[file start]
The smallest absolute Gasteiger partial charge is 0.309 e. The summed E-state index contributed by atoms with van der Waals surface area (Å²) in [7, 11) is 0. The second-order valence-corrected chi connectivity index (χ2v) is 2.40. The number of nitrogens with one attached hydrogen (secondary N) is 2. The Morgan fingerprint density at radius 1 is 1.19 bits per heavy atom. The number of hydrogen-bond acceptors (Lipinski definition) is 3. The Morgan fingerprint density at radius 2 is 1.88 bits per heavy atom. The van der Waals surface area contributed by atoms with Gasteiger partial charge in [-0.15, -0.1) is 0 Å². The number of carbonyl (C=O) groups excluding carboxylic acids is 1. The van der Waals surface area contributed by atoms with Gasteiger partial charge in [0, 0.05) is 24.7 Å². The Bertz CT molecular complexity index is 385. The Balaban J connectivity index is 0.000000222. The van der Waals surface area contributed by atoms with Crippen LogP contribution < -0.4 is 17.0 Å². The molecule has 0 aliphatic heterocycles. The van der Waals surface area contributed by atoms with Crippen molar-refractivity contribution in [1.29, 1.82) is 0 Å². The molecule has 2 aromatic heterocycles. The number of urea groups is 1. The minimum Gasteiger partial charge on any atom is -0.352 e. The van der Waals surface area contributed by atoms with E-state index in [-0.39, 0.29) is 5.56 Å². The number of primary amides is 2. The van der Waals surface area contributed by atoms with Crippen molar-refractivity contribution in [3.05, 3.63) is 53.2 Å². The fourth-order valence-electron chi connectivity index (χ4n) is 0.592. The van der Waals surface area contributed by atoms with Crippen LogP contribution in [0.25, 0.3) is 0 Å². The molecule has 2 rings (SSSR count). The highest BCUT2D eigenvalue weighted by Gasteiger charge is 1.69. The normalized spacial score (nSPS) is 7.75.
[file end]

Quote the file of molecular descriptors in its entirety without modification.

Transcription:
The smallest absolute Gasteiger partial charge is 0.309 e. The summed E-state index contributed by atoms with van der Waals surface area (Å²) in [7, 11) is 0. The second-order valence-corrected chi connectivity index (χ2v) is 2.40. The number of nitrogens with one attached hydrogen (secondary N) is 2. The Morgan fingerprint density at radius 1 is 1.19 bits per heavy atom. The number of hydrogen-bond acceptors (Lipinski definition) is 3. The Morgan fingerprint density at radius 2 is 1.88 bits per heavy atom. The van der Waals surface area contributed by atoms with Gasteiger partial charge in [-0.15, -0.1) is 0 Å². The number of carbonyl (C=O) groups excluding carboxylic acids is 1. The van der Waals surface area contributed by atoms with Gasteiger partial charge in [0, 0.05) is 24.7 Å². The Bertz CT molecular complexity index is 385. The Balaban J connectivity index is 0.000000222. The van der Waals surface area contributed by atoms with Crippen LogP contribution < -0.4 is 17.0 Å². The molecule has 0 aliphatic heterocycles. The van der Waals surface area contributed by atoms with Crippen molar-refractivity contribution in [1.29, 1.82) is 0 Å². The molecule has 2 aromatic heterocycles. The number of urea groups is 1. The minimum Gasteiger partial charge on any atom is -0.352 e. The van der Waals surface area contributed by atoms with E-state index in [-0.39, 0.29) is 5.56 Å². The number of primary amides is 2. The van der Waals surface area contributed by atoms with Crippen molar-refractivity contribution in [3.05, 3.63) is 53.2 Å². The fourth-order valence-electron chi connectivity index (χ4n) is 0.592. The van der Waals surface area contributed by atoms with Crippen LogP contribution in [0.25, 0.3) is 0 Å². The molecule has 2 rings (SSSR count). The highest BCUT2D eigenvalue weighted by Gasteiger charge is 1.69. The normalized spacial score (nSPS) is 7.75.